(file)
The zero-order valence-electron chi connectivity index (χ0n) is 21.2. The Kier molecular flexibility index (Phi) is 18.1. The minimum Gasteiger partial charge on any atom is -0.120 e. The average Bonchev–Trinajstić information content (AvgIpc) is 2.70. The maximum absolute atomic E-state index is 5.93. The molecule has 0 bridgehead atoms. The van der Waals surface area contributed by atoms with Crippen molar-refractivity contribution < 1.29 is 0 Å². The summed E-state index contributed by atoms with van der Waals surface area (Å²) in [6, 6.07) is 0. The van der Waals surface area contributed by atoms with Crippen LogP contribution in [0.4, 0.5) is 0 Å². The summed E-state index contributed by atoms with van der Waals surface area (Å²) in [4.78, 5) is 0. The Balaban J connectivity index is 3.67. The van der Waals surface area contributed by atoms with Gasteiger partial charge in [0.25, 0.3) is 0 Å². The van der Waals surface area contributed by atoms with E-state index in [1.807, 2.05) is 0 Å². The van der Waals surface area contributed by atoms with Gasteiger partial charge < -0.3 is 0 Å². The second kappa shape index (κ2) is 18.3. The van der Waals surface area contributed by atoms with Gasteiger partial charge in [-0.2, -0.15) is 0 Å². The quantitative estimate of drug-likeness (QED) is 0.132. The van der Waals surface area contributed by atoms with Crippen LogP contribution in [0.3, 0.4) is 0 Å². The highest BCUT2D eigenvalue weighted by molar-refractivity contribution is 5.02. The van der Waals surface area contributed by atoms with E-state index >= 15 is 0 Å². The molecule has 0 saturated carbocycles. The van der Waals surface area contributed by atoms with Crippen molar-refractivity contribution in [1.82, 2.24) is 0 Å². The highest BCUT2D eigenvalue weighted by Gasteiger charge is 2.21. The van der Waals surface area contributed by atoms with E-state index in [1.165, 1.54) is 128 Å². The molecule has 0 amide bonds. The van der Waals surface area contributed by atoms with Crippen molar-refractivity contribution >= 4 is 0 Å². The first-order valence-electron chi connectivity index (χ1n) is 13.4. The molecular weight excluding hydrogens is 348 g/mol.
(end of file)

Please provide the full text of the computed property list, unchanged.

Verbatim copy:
The zero-order valence-electron chi connectivity index (χ0n) is 21.2. The Kier molecular flexibility index (Phi) is 18.1. The minimum Gasteiger partial charge on any atom is -0.120 e. The average Bonchev–Trinajstić information content (AvgIpc) is 2.70. The maximum absolute atomic E-state index is 5.93. The molecule has 0 bridgehead atoms. The van der Waals surface area contributed by atoms with Crippen molar-refractivity contribution < 1.29 is 0 Å². The summed E-state index contributed by atoms with van der Waals surface area (Å²) in [6, 6.07) is 0. The van der Waals surface area contributed by atoms with Crippen LogP contribution in [0.4, 0.5) is 0 Å². The summed E-state index contributed by atoms with van der Waals surface area (Å²) in [4.78, 5) is 0. The Balaban J connectivity index is 3.67. The van der Waals surface area contributed by atoms with Gasteiger partial charge in [0.25, 0.3) is 0 Å². The van der Waals surface area contributed by atoms with E-state index in [1.807, 2.05) is 0 Å². The van der Waals surface area contributed by atoms with Gasteiger partial charge < -0.3 is 0 Å². The second kappa shape index (κ2) is 18.3. The van der Waals surface area contributed by atoms with Gasteiger partial charge in [-0.2, -0.15) is 0 Å². The quantitative estimate of drug-likeness (QED) is 0.132. The van der Waals surface area contributed by atoms with Crippen LogP contribution in [0.3, 0.4) is 0 Å². The highest BCUT2D eigenvalue weighted by molar-refractivity contribution is 5.02. The van der Waals surface area contributed by atoms with E-state index >= 15 is 0 Å². The molecule has 0 saturated carbocycles. The van der Waals surface area contributed by atoms with Crippen molar-refractivity contribution in [1.82, 2.24) is 0 Å². The highest BCUT2D eigenvalue weighted by Gasteiger charge is 2.21. The van der Waals surface area contributed by atoms with E-state index in [1.165, 1.54) is 128 Å². The molecule has 0 amide bonds. The van der Waals surface area contributed by atoms with Crippen molar-refractivity contribution >= 4 is 0 Å². The first-order valence-electron chi connectivity index (χ1n) is 13.4. The molecular weight excluding hydrogens is 348 g/mol.